“I’ve spent 200 RMB (±30$) on claw cranes today,” another person comments: “I’ve only won 1 toy.”

“Maybe the claws in South Korea are less loose than here,” some wonder.

Although claw cranes are popular all around the world, South Korea has recently seen a claw machine ‘hype’, with claw game halls popping up everywhere.

In 2015, a Taiwan newspaper also reported that there was a ‘claw hype’ going on. The game is especially popular among people born in the 1980s and 1990s.

 

“The kids whose parents never gave them money for the claw machine have now grown up and finally have their own money to play the game.”

 

The countless responses on Weibo show that the game is also very popular (again) in mainland China. Some netizens share pictures of the toys they have recently ‘won’ and collected.

A collection of claw crane toys, shared on Weibo.

“The toys I’ve won last month,” one Weibo user says.

“I’ve grabbed them all” (Sina Weibo).

Some think they know why claw cranes have become so popular again. One Weibo user (@叶远远叶) says: “I suddenly realized that the recent growing popularity of the claw machine is because the kids whose parents never gave them money for the claw machine – thinking it was fraudulent – have now grown up and finally have their own money to play the game.”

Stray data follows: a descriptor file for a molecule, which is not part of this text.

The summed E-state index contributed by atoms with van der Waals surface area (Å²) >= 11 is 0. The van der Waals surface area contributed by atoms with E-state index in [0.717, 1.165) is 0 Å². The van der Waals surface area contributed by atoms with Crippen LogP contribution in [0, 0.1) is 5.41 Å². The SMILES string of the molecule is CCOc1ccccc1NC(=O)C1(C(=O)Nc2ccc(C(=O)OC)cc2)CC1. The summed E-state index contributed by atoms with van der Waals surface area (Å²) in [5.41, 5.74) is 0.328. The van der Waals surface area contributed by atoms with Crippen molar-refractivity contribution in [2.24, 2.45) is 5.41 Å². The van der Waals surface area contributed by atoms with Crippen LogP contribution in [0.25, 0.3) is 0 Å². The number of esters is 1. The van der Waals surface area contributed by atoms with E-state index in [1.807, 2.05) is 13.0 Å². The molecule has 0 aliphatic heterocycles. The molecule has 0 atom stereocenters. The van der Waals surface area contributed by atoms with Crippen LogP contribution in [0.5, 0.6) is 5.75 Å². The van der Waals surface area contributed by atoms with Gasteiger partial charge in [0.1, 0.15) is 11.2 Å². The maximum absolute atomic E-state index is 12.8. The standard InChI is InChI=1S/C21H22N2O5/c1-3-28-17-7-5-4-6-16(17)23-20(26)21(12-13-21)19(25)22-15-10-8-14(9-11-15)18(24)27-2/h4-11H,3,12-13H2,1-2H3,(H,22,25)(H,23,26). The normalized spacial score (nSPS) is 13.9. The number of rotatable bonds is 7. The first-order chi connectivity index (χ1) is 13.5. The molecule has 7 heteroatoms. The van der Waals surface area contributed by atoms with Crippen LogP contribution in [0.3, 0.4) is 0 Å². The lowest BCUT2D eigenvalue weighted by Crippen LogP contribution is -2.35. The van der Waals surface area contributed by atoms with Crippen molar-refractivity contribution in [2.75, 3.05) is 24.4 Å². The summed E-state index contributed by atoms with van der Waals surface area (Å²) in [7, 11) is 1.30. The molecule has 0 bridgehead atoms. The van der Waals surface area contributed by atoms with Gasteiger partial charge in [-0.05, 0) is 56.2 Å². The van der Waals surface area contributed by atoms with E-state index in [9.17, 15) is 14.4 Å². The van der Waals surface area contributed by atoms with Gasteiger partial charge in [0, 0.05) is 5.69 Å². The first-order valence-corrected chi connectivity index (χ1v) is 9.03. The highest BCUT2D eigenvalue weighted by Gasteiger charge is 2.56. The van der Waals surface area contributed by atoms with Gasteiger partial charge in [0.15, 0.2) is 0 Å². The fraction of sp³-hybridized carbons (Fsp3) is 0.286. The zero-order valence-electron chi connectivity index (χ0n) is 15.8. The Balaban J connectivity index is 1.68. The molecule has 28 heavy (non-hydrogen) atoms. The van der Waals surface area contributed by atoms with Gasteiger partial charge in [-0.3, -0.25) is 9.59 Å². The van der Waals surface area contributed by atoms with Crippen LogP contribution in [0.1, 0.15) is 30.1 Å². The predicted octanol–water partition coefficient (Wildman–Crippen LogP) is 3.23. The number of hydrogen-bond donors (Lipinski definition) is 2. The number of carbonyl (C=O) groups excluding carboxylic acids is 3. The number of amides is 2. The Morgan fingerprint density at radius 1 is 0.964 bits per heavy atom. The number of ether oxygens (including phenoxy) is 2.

The popularity of the game also might have to do with it being a typical ‘date activity’, where boys win toys for their girlfriends. “I am so good at grabbing plush toys from the claw machine, why am I still single?” one young man wonders.

A video showing techniques on how to grab toys from claw cranes is also widely shared Sina Weibo. In February, one Chinese man became known as the “Claw Game God” when he won over 3000 toys in half a year.


Claw Crane Technique Video on Weibo

Most commenters seem to agree that the machines in South Korea have a higher success rate than those in China. “We might be boycotting South Korea,” one person says (in response to recent THAAD controversy): “But at least their claw cranes are better than China’s.”

No matter how popular the claw crane game may be, for some people the game is over: “With the money I’ve spent on these machines, I could’ve bought at least a 100 toys – but I never even grabbed one single toy.”

– By Manya Koetse

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©2017 Whatsonweibo. All rights reserved. Do not reproduce our content without permission – you can contact us at info@whatsonweibo.com.

Manya Koetse is the founder and editor-in-chief of whatsonweibo.com. She is a writer, public speaker, and researcher (Sinologist, MPhil) on social trends, digital developments, and new media in an ever-changing China, with a focus on Chinese society, pop culture, and gender issues. She shares her love for hotpot on hotpotambassador.com. Contact at manya@whatsonweibo.com, or follow on Twitter.